As we have mentioned before on this blog and as we have seen in countless other articles and news stories, COVID-19 is wreaking havoc on everyone’s lives. One of the biggest concerns is finances. The Jewish community – like many other communities – is working hard to help people get through this with a special focus on people who have been laid off or furloughed.
As such, the Jewish Community Response and Impact Fund (JCRIF) was established. It will be offering over $91million in interest-free loans and grants in an effort to help these people and to maintain US Jewish life infrastructure. Set up by seven anchor foundations it is working in conjunction with the Federation system and is being organized in two parts: interest free loan program; aligned grant program.
This is the largest collective Jewish response to the current COVID-19 crisis.
The 2020 Genesis Prize – of $1m – has been awarded to ex-refusenik, human rights activist, Israeli politician and author Natan Sharansky. As has been tradition over the years with the Prize, Sharansky will be donating this money toJewish charities.
Sharansky – a prior leader of the Jewish Agency – has been recognized as a “true Jewish hero” by Isaac Herzog and termed a “true giant of world Jewry” by Laura Janner-Klausner, a Senior Reform Rabbi. He has also been commended for the “great sacrifice” he engaged in by “dedicate[ing] his life to the Jewish people, the State of Israel and the entire world, in the spirit of tikkun olam” by Tova Strasberg-Cohen, prize panelist and Israeli Supreme Court judge.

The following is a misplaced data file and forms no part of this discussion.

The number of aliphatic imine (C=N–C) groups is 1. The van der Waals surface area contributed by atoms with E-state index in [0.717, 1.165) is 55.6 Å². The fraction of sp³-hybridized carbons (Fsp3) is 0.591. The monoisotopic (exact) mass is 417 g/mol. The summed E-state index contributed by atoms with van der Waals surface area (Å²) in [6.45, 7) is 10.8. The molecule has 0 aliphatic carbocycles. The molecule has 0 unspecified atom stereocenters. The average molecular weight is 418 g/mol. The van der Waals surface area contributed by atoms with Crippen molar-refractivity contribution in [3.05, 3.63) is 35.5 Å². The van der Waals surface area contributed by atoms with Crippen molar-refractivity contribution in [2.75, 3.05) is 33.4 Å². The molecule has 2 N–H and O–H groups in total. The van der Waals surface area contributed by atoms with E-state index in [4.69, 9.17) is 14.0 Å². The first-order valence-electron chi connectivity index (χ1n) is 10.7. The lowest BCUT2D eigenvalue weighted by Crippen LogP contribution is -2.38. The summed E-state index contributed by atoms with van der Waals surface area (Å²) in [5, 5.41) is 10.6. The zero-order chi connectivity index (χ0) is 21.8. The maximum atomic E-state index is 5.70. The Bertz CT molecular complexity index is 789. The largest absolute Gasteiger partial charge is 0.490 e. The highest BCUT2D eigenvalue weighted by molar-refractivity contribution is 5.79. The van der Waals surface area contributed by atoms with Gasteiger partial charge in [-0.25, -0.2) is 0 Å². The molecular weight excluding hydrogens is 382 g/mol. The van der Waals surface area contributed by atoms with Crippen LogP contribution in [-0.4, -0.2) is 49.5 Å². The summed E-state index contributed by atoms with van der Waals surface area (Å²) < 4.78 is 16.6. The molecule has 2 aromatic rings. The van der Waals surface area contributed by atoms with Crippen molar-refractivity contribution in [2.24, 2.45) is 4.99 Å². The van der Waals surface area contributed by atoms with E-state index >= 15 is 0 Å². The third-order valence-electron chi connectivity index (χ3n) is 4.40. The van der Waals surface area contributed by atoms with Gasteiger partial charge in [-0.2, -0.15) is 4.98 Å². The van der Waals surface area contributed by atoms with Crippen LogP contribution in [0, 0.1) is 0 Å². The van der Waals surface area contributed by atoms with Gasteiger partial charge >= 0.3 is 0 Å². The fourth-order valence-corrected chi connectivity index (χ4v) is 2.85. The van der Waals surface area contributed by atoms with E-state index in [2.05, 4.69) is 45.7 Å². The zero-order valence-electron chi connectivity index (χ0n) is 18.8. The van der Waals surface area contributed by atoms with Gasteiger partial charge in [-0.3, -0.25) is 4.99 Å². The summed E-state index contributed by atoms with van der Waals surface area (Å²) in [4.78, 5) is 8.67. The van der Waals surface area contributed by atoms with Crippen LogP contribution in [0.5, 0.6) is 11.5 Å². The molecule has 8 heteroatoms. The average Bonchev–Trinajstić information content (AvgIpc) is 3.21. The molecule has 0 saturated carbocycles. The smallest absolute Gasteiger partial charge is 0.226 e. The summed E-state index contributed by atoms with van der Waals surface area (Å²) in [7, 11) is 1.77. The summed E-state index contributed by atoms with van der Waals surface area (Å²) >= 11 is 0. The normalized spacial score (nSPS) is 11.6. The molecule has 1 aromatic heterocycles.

Natan Sharansky has received other awards in the past including the Presidential Medal of Freedom and Congressional Gold Medal.
While the American holiday of Thanksgiving is, well, quintessentially American, it is also the kind of celebration that can be enjoyed by anyone. According to an article written by Yvette Alt Miller a few years ago, “Thanksgiving is Actually Really Jewish.” This idea has been echoed by others who see the day as most Jewish for a number of reasons.
Giving is very central to Judaism. Rabbi Moses ben Maimon who lived between 1135 and 1204 actually established a list of eight giving levels. These levels are based on the most and least compassionate/sensitive ways of giving. Ultimately, the more sensitive one is to the receiver, the higher the level of giving.
When it comes to Thanksgiving, this could be ranked the fifth level of giving – “Giving before you are asked.” Invite a lonely neighbor over for the meal. Celebrate with them. Make them a part of your family.
Accordingly, the great codifier of Jewish law, Maimonides (Rabbi Moses ben Maimon, 1135-1204) formulated a list of eight levels of giving, correlating to the degree to which the giver is sensitive to the needs and feelings of the recipient.
Israeli-Russian entrepreneur Yitzchak Mirilashvili is a classic example of a case in which success is used for good. In as much as he is a successful business executive, Mirilasvili is an extremely generous philanthropist. He gives an enormous amount of money – on a regular basis – to noteworthy charitable causes.
Based in both Russia and Israel, Mirilashvili co-founded Vk.com – Russia’s largest social network. As chairman and majority shared of the firm, the company has enjoyed tremendous success. Indeed, earlier this year it was rated by Alexa as being within the Top 500 sites.
Together with his wife Vika Mirilashvili, Yitzchak donates millions of dollars to educational, welfare and social institutions around the world. They have a charitable foundation – Keren Menomim – through which they help sustain many institutions working with disadvantaged individuals and communities. One example of this is the food bank Yehuda Ya’aleh.